Taiwanese mullet roe drying in open air. The roe is deveined, and progressively pressed, dehydrated and salted until the desired firmness or texture is achieved. Mullet roe is considered a delicacy in Taiwan as well as in Japan.
Japanese name
Kanji 唐墨, 鱲子
Katakana カラスミ
Rōmaji karasumi
Chinese name
Traditional Chinese 烏魚子
Hanyu Pinyin wūyúzi
Hokkien POJ o͘-hî-chí

Karasumi is a food product made by salting mullet roe and drying it in sunlight. A theory suggests that it got its name from its resemblance to the blocks of sumi (inkstick) imported from China (Kara) for use in Japanese calligraphy.[1] Karasumi is a high priced delicacy and it is eaten while drinking sake. It is a softer analog of Mediterranean Bottarga.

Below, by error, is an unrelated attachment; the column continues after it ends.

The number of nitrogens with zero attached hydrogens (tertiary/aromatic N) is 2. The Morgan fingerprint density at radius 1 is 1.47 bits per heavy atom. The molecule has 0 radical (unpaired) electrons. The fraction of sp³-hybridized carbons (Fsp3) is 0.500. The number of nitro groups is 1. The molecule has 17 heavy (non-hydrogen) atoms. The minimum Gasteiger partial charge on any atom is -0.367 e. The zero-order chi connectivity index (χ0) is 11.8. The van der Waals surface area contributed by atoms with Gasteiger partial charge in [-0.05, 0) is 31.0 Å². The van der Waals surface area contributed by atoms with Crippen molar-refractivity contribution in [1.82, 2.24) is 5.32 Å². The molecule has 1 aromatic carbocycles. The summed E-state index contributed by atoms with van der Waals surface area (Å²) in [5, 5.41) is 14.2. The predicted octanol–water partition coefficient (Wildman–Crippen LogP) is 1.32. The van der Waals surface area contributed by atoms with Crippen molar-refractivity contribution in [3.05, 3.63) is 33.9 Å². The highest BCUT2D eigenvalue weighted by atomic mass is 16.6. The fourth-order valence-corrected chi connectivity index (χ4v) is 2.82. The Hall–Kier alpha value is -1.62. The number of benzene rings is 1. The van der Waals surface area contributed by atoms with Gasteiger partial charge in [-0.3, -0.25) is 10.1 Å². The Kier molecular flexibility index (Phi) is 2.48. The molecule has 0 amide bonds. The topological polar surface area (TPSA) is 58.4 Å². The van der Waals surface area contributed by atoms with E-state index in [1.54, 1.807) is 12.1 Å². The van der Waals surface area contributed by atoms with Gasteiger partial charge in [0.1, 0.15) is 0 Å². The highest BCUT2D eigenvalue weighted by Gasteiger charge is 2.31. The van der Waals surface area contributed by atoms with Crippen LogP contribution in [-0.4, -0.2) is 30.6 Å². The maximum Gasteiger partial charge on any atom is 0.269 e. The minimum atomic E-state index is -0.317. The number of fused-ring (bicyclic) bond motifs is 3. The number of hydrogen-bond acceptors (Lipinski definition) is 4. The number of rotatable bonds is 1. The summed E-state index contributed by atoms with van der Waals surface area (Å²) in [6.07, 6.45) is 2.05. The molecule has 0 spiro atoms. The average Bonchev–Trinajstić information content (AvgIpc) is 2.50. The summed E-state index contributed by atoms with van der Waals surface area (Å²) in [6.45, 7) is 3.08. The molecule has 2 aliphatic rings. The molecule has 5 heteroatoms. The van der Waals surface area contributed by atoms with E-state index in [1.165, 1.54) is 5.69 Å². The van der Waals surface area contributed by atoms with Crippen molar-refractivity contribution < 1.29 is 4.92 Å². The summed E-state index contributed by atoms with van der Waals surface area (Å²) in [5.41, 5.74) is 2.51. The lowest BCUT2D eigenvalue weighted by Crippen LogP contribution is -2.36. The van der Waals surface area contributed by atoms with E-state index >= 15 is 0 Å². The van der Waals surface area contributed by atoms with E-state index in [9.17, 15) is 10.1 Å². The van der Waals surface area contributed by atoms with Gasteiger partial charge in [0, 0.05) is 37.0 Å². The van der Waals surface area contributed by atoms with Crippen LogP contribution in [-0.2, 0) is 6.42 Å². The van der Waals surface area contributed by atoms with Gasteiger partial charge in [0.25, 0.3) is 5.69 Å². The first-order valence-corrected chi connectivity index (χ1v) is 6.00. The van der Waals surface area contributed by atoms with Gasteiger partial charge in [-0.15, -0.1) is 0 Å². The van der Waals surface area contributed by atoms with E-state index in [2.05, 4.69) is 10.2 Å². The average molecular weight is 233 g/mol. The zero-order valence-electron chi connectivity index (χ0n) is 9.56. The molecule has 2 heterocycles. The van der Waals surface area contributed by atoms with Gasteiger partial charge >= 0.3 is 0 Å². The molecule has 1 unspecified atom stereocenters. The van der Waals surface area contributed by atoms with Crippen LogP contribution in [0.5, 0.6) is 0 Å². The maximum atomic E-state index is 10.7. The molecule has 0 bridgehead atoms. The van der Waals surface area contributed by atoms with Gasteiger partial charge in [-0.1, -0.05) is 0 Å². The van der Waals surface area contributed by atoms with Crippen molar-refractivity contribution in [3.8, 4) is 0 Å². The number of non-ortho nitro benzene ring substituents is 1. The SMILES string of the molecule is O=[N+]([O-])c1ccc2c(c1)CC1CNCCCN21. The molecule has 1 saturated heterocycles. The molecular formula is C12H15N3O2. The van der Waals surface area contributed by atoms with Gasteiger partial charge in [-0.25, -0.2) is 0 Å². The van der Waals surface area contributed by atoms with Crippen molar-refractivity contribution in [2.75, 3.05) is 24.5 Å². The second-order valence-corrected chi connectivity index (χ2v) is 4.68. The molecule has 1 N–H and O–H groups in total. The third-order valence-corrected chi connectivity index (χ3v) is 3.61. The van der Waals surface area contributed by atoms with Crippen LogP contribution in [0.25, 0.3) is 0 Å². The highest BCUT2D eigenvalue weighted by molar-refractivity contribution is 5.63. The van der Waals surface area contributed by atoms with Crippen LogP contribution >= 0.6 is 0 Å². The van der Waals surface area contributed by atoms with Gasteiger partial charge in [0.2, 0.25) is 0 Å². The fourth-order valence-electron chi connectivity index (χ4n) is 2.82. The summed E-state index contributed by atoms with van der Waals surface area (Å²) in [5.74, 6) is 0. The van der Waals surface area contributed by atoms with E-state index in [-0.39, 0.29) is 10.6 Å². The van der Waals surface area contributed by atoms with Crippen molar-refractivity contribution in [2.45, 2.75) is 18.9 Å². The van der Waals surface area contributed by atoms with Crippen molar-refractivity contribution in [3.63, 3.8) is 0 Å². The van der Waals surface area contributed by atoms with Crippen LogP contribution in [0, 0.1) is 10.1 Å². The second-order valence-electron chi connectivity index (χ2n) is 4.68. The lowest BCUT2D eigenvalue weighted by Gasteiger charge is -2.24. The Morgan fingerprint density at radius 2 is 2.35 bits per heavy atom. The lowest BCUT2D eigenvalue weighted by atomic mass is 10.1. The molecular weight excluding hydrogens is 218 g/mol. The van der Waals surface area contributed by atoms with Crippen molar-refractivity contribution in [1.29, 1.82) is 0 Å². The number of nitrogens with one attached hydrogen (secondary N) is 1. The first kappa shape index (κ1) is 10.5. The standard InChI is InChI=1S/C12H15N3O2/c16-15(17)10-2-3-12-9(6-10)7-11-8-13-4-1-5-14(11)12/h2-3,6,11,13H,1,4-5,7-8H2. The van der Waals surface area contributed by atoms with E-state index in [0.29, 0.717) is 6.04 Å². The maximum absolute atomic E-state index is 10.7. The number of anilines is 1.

It is a speciality of Nagasaki and along with salt-pickled sea urchin roe and Konowata one of the "three chinmi of Japan". The town of Donggang in Taiwan specializes in the delicacy. Mullet fishing in Taiwan can be traced back to when the island was under Dutch colonial rule.[2]

See also


  1. Sanmi Sasaki; Shaun McCabe; Satoko Iwasaki (2002). Chado: The Way of Tea. Tuttle Publishing. p. 571.
  2. "Mullet roe brings gold to Taiwan's fishermen". Taiwan Today. February 19, 2012. Retrieved 2016-06-03.
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